Opinion: Small business matters

  • 28 Sep 2020

This is our monthly small business column from the regional chair of FSB (Federation of Small Businesses) Northern Ireland, Brendan Kearney

Brendan has been self-employed for the last 44 years mainly across the catering industry. For the past seven years he has led a private medical insurance brokerage and currently employs 14 people. Brendan has been involved with FSB over the last 20 plus years at various levels between branch, policy and regional levels within the organisation

A new term and a new way of doing business

“Back to school” 2020 carried more than the normal end of August rush to replenish pencil cases and measure up for new school shoes. After over five months of ‘home-schooling’ & summer holidays, our students and school staff faced back to the new layouts of classrooms, staggered break times and safety “bubbles”. Undoubtedly, these children have faced incredible upheaval in their normal day-to-day lives with some facing their last term of primary school without proper goodbyes to teachers and friends, many not getting the chance to shine through their exams, and of course the cancellations of holidays, parties and playdates.

The priority to get children back to school and back to childcare has faced much debate and for some businesses, this prioritisation has meant that they remained at the back of the queue for re-opening. We think of the “wet bars” in particular, who have only now been given dates for return to operations. Those sectors along with the likes of the live events, arts-based organisations and wedding service industries are still floundering with no obvious return to normality in sight. Surely then those sectors who are still sacrificing so that our schools and health service are prioritised require some additional support? It is certainly something that FSB in Northern Ireland would like the Executive to take note of and take direct action on, if the public health regulations determine that they should remain closed or their activities should be limited.

We did of course see recent announcements of localised restrictions in areas of Northern Ireland were the infection rate has increased. This too carries indirect implications for business, while the restrictions don’t relate to closure of businesses, it will of course instigate some caution of people travelling into those areas to do business or limit people travelling outside those areas for ‘non-essential’ activity. FSB continues to encourage their members and small businesses across Northern Ireland to adhere to the health & safety guidelines on their premises to reduce the likelihood of further restrictions in other geographical areas, or more intense restrictions being put in place in the areas currently affected.

The simmering debates around Brexit talks moved from the back burner to front and centre and at times boiling point over the past few weeks, with high-intensity political debates the Internal Market Bill and the NI Protocol. It really brings back the enormity of what were pre-Covid dominant news features and serves as a reminder to businesses that they need to take a look at their planning for the post-transition landscape in January 2021. There still is so much uncertainty but now is the time to look at things like supply chains, transport & logistics and labour to see how they might be affected in your organisation. In just under sixteen weeks, we will have a new operating landscape and while so much is in the air, businesses need to keep a level head and take a pragmatic approach to making their preparations. Some simple steps include registering for the Trader Support Service, applying for an EORI number if required, looking at your data flows and who you need to speak to upwards and downwards in your supply chain, communicate with your logistics companies and take advantage of the support of InterTrade Ireland’s Brexit planning vouchers.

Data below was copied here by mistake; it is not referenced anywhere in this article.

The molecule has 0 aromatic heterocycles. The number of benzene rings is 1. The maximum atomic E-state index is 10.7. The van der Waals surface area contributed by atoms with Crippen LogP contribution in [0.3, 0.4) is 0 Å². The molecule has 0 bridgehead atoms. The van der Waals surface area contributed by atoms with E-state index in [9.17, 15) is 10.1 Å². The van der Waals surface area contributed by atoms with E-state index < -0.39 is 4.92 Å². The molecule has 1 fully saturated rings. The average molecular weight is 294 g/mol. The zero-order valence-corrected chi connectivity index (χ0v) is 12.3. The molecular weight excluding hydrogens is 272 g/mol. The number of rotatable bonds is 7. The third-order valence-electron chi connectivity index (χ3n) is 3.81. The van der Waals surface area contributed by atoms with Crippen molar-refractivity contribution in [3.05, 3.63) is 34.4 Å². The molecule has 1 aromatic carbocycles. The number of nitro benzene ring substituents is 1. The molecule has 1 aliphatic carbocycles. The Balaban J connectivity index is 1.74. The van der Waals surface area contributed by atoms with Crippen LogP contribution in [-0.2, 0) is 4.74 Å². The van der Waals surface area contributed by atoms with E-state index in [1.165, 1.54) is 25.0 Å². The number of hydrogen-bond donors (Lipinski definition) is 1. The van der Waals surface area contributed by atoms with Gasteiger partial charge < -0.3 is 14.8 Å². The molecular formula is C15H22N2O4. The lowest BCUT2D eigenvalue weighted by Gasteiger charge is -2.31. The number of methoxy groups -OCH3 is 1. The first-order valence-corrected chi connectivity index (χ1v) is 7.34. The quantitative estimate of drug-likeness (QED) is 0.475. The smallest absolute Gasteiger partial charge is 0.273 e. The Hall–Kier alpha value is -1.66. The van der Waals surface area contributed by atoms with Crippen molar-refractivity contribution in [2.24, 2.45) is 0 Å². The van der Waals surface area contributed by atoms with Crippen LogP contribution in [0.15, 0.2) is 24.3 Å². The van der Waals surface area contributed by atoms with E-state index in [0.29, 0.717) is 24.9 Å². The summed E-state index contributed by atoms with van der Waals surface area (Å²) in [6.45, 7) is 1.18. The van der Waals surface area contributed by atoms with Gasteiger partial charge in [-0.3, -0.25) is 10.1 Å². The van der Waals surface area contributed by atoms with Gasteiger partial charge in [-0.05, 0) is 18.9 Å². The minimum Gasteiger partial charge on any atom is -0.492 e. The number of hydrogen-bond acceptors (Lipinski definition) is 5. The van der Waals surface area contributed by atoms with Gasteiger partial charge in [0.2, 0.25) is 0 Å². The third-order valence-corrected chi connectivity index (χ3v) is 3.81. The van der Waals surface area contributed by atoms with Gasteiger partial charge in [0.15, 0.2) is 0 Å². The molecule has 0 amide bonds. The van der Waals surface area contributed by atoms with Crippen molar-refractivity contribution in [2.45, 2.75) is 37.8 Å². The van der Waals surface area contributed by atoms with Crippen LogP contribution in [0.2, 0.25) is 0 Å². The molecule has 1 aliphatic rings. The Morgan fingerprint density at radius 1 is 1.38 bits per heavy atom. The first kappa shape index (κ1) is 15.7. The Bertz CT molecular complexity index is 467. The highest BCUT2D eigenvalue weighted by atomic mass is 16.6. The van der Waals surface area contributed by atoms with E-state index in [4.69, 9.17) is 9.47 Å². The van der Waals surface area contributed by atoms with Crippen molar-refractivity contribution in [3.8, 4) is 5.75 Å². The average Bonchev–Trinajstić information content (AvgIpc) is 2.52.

On the labour element of Brexit planning, as a small business are you aware of the EU Settlement Scheme (EUSS) and how it affects you and your employees? There are steps you should take now to protect yourself as a responsible employer and protect your employees' right to reside and work in Northern Ireland by encouraging them to register to the scheme. Such is the importance of this, we have organised a virtual support event on Thursday 24th to give small businesses who employ EU/EEA and Swiss citizens the opportunity to find out about EUSS and what they should do at this point. Details on registration for this event can be found on www.fsb.org.uk or on our social media platforms. This is not a time to sit back and wait to see what happens, it is the moment to take the time and use the information you do have to make your ‘Brexit plan’.

There is no doubt that this year has been a taxing, anxious and turbulent one for small businesses with an uncertain few months ahead; but we implore you take a calm and measured approach and that you keep yourself as informed and up-to-date with developments as you can. Our policy and support teams will continue to seek clarity and answers to allow you make these informed decisions and actions and we encourage you to engage with FSB so we remain entirely in touch with the opinions and attitudes of the small business community here.

Please feel free to contact us with topics you would like this column to cover or for general feedback on the small business issues FSB Northern Ireland should be working on by emailing [email protected] or contacting your local Development Manager [email protected]. The special Covid Hub on www.fsb.org.uk has relevant resources and information available for all small businesses and the self-employed. Our members have full access to the legal hub and 24/7 employment & legal helpline for guidance and advice.